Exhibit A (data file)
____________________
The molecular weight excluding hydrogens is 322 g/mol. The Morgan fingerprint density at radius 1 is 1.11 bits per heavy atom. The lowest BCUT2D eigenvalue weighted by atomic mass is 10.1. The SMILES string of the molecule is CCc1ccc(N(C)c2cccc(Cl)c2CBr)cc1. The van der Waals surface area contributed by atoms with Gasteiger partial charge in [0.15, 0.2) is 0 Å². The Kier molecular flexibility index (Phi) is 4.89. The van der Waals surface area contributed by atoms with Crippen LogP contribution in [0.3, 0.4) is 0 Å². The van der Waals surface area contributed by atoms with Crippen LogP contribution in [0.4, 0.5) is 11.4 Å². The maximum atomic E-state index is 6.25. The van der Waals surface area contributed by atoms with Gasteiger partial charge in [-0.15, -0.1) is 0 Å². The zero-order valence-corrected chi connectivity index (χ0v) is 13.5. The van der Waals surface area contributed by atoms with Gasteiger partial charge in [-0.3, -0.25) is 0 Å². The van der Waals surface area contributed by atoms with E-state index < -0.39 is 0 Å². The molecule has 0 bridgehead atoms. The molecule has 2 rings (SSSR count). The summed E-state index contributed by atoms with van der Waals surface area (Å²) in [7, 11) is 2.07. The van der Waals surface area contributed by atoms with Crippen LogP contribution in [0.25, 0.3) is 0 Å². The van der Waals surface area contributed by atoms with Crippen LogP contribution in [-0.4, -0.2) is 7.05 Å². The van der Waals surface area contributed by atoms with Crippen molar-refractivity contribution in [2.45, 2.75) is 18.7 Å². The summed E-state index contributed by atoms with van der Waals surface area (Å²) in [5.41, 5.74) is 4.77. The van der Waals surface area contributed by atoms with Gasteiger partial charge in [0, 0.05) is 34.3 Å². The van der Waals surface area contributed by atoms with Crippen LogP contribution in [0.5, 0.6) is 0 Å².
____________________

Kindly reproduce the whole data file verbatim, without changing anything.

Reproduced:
The molecular weight excluding hydrogens is 322 g/mol. The Morgan fingerprint density at radius 1 is 1.11 bits per heavy atom. The lowest BCUT2D eigenvalue weighted by atomic mass is 10.1. The SMILES string of the molecule is CCc1ccc(N(C)c2cccc(Cl)c2CBr)cc1. The van der Waals surface area contributed by atoms with Gasteiger partial charge in [0.15, 0.2) is 0 Å². The Kier molecular flexibility index (Phi) is 4.89. The van der Waals surface area contributed by atoms with Crippen LogP contribution in [0.3, 0.4) is 0 Å². The van der Waals surface area contributed by atoms with Crippen LogP contribution in [0.4, 0.5) is 11.4 Å². The maximum atomic E-state index is 6.25. The van der Waals surface area contributed by atoms with Gasteiger partial charge in [-0.15, -0.1) is 0 Å². The zero-order valence-corrected chi connectivity index (χ0v) is 13.5. The van der Waals surface area contributed by atoms with Gasteiger partial charge in [-0.3, -0.25) is 0 Å². The van der Waals surface area contributed by atoms with E-state index < -0.39 is 0 Å². The molecule has 0 bridgehead atoms. The molecule has 2 rings (SSSR count). The summed E-state index contributed by atoms with van der Waals surface area (Å²) in [7, 11) is 2.07. The van der Waals surface area contributed by atoms with Crippen LogP contribution in [0.25, 0.3) is 0 Å². The van der Waals surface area contributed by atoms with Crippen LogP contribution in [-0.4, -0.2) is 7.05 Å². The van der Waals surface area contributed by atoms with Crippen molar-refractivity contribution in [2.45, 2.75) is 18.7 Å². The summed E-state index contributed by atoms with van der Waals surface area (Å²) in [5.41, 5.74) is 4.77. The van der Waals surface area contributed by atoms with Gasteiger partial charge in [0, 0.05) is 34.3 Å². The van der Waals surface area contributed by atoms with Crippen LogP contribution in [0.5, 0.6) is 0 Å².